4 Ways To Accelerate Clinical Trials For New Drugs

Did you know that a clinical trial for Botox from 1989 is still ongoing? The trial, sponsored by the National Institute of Neurological Disorders and Stroke, aims to study the efficacy of Botox in treating various movement disorders. It requires at least 2,000 male and female participants, yet the researchers are still recruiting.

You can check the trial’s details on this ClinicalTrials.gov entry, but this lengthy timeframe isn’t that uncommon. Clinical trials are perhaps the most time-consuming part of creating a new drug, with the average being around a decade. More people suffer or succumb to the disease with each year that the study remains in progress, and researchers know this too well.

No scientist wants to rush a drug, lest they risk creating a new problem on top of the current one. Fortunately, there are ways to accelerate clinical trials without compromising safety or quality.

  • Reuse Data

‘Reusing’ in this context means using health-related data for purposes other than the function it initially served. Researchers rely on patient data, primarily used for general care, to conduct their respective research or analysis.

Reusability is more crucial than one gives it credit for. It forms the ‘R’ under the World Health Organization’s FAIR Principles in health-related data management and sharing (the other three being findability, accessibility, and interoperability). It accelerates drug development by making the most out of the data, reducing the risk of duplicate trials, and fostering new research ideas.

When paired with governance compliant software, storing and retrieving health-related data can be streamlined. Case report forms, electronic health records, data capture—researchers can have all the data they need in one platform, reducing search times.

  • Automate Some Functions

Some life science experts say a major reason clinical trials take years to complete is the immense manual effort involved. One expert even says that researchers today still work with methods used about 50 years ago, from recruiting patients to reworking databases. It leads to inefficiencies and, in some cases, discrepancies in results.

Many experts agree that clinical trials should leave repetitive tasks to automated solutions. One key area that can benefit from them is registration screening, wherein automation can keep trial data up-to-date. Since new evidence comes in almost instantly in many fields, researchers want to keep their studies as timely as possible.

Automation also has a hand in making every aspect of clinical trials as transparent as possible. It isn’t unusual for partners, particularly large companies, to invest in these studies. Automating the funding process goes a long way in ensuring every penny of investment goes into the trial.

  • Go Beyond The Hospital

The traditional, if not pre-pandemic, way of conducting clinical trials requires volunteers to go to their nearest hospital or medical research center. However, many potential participants live more than two hours from their local medical center, and COVID has shown how a pandemic can stop them from participating.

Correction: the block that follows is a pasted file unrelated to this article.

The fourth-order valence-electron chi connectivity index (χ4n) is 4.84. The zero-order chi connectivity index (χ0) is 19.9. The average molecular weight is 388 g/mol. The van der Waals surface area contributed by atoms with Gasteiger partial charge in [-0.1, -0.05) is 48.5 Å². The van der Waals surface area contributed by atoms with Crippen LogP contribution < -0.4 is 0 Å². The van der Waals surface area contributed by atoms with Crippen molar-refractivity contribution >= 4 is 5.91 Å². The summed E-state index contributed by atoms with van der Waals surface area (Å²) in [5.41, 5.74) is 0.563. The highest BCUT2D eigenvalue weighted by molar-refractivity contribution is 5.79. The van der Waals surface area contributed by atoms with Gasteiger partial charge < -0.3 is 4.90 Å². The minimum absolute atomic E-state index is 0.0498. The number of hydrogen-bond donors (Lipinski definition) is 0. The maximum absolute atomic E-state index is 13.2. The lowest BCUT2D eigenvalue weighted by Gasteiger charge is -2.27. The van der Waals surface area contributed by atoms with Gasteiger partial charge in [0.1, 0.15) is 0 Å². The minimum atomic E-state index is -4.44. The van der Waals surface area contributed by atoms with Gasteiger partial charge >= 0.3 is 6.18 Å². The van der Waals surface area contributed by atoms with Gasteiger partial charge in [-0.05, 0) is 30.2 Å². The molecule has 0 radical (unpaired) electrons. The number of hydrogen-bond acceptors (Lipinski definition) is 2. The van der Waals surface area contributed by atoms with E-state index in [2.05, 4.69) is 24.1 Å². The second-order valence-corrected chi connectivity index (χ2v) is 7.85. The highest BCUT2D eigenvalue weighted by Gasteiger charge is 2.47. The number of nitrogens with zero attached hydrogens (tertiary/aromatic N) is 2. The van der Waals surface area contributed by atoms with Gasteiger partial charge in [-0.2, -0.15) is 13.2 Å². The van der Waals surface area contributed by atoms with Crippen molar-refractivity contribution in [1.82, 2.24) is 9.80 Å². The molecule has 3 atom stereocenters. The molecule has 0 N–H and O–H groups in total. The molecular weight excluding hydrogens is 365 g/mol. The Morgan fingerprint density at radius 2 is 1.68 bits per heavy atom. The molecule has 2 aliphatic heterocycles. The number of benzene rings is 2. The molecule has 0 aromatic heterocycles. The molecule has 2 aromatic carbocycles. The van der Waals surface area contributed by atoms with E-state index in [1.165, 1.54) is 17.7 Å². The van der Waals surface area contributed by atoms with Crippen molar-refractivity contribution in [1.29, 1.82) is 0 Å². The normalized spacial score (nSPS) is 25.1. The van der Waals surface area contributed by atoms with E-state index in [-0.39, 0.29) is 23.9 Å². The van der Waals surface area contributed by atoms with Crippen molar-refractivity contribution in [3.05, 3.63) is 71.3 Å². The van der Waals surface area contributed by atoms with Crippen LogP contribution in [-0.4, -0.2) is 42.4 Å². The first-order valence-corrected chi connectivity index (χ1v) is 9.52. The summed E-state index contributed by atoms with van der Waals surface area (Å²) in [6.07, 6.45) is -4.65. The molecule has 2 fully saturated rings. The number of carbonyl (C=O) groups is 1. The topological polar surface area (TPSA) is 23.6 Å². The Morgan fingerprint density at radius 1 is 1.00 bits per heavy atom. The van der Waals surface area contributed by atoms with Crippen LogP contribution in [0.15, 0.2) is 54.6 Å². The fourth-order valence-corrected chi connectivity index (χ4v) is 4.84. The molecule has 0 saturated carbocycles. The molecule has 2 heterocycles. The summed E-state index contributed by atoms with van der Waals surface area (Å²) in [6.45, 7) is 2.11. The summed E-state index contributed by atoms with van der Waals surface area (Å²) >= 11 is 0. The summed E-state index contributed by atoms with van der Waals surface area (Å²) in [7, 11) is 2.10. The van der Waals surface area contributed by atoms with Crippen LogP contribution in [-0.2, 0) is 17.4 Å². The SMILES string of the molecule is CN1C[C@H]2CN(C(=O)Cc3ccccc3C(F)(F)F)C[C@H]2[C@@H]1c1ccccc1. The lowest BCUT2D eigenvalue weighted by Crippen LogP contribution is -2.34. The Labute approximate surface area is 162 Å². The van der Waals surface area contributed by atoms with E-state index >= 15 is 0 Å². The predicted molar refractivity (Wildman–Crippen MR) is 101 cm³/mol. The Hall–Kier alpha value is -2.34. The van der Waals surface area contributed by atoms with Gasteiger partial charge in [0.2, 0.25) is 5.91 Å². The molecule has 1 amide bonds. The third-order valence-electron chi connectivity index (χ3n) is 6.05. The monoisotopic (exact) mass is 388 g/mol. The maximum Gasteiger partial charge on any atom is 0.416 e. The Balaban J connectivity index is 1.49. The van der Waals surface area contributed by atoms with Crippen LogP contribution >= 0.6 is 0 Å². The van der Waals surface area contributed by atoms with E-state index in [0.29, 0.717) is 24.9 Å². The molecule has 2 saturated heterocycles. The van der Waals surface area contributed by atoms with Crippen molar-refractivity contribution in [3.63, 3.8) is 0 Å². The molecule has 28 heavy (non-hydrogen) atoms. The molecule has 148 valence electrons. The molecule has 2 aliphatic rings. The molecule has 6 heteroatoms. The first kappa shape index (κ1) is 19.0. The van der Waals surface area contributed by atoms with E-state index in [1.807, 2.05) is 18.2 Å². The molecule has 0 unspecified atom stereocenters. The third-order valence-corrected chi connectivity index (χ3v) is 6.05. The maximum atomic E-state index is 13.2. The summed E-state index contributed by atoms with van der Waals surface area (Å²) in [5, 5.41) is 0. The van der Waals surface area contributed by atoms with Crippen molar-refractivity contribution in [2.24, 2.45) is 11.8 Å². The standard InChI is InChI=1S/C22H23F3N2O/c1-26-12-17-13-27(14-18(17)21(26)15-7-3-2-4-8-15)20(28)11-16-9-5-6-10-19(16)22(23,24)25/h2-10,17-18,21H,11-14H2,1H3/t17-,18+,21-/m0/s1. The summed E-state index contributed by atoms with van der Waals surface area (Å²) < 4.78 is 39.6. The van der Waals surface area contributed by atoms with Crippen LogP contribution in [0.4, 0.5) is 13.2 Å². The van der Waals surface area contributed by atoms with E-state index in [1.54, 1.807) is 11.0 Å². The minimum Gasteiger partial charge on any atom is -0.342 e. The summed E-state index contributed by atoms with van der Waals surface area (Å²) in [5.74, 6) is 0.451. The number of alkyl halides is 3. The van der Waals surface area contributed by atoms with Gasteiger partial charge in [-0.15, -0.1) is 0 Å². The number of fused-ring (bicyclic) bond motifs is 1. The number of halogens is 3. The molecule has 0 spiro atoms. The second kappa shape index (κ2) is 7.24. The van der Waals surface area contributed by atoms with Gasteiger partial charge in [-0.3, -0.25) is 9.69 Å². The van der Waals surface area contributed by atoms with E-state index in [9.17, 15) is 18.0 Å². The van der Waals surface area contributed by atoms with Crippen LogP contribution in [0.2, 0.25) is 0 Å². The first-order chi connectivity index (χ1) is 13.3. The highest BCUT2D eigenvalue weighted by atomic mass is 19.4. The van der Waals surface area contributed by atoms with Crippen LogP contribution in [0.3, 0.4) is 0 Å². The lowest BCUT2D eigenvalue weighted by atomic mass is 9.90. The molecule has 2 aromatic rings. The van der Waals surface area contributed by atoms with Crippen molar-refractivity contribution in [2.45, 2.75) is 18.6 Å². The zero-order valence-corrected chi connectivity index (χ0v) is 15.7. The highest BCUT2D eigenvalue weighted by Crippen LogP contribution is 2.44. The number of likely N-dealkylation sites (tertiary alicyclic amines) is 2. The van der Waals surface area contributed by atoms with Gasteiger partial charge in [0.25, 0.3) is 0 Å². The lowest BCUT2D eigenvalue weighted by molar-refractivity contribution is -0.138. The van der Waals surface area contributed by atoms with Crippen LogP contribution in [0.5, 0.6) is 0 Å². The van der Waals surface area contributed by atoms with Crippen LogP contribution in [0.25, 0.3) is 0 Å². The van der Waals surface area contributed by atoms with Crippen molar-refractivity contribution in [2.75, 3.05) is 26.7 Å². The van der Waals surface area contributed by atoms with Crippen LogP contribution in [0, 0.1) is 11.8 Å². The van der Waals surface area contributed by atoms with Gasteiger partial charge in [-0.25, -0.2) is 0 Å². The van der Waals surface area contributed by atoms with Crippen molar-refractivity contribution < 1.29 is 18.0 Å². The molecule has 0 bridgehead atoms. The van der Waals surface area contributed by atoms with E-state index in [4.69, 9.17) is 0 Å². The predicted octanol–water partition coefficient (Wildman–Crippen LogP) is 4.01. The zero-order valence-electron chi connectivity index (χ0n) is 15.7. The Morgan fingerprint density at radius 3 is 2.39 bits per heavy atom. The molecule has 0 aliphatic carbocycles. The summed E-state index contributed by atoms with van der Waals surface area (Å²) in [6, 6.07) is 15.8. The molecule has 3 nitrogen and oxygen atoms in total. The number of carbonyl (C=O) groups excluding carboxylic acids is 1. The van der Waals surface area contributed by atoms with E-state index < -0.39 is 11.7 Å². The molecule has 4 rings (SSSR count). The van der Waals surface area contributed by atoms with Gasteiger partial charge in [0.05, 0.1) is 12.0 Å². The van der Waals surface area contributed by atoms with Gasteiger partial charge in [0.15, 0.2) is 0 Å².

As a result, various scientific circles have called for more decentralization in future clinical trials. It means the venue goes beyond the hospital, communicating with participants via telehealth and having the drugs delivered to their doorsteps. Researchers and sponsors have shown that they’re more amicable to decentralized trials than before the pandemic. 

Such trials wouldn’t have been possible decades ago, but now they’re here to stay. It accelerates trials by reaching out to more people regardless of where they live, helping researchers finish in less time. If it isn’t possible, researchers should at least consider them during planning.

  • Cut Costs Wherever Possible

For researchers, nothing’s more frustrating than their idea for a study never advancing beyond the drawing board. There are several reasons for this, perhaps the most major being the lack of funding. Depending on the medical field, the cost of a clinical trial can reach billions.

interpreting the result

A 2020 study by researchers from George Washington and John Hopkins Universities cites that patient recruitment and trial clinic visits are the most significant cost drivers. In the case of the former, the number of participants required for clinical trials grows throughout all four phases.

Sponsors might be discouraged from funding clinical trials that cost nine or ten figures, but it doesn’t always have to be this way. The solutions previously explained are also known to save on trial costs on top of hastening them. For instance, the latest data suggests that decentralized trials can achieve a maximum return on investment of USD$13.20 for every dollar spent.


Only time can tell what the next health crisis will be and when it’ll happen. Because of this, time is of the essence for clinical trials, whether in progress or still planning them. These studies can be faster than they are now but shouldn’t come at the expense of quality and transparency.

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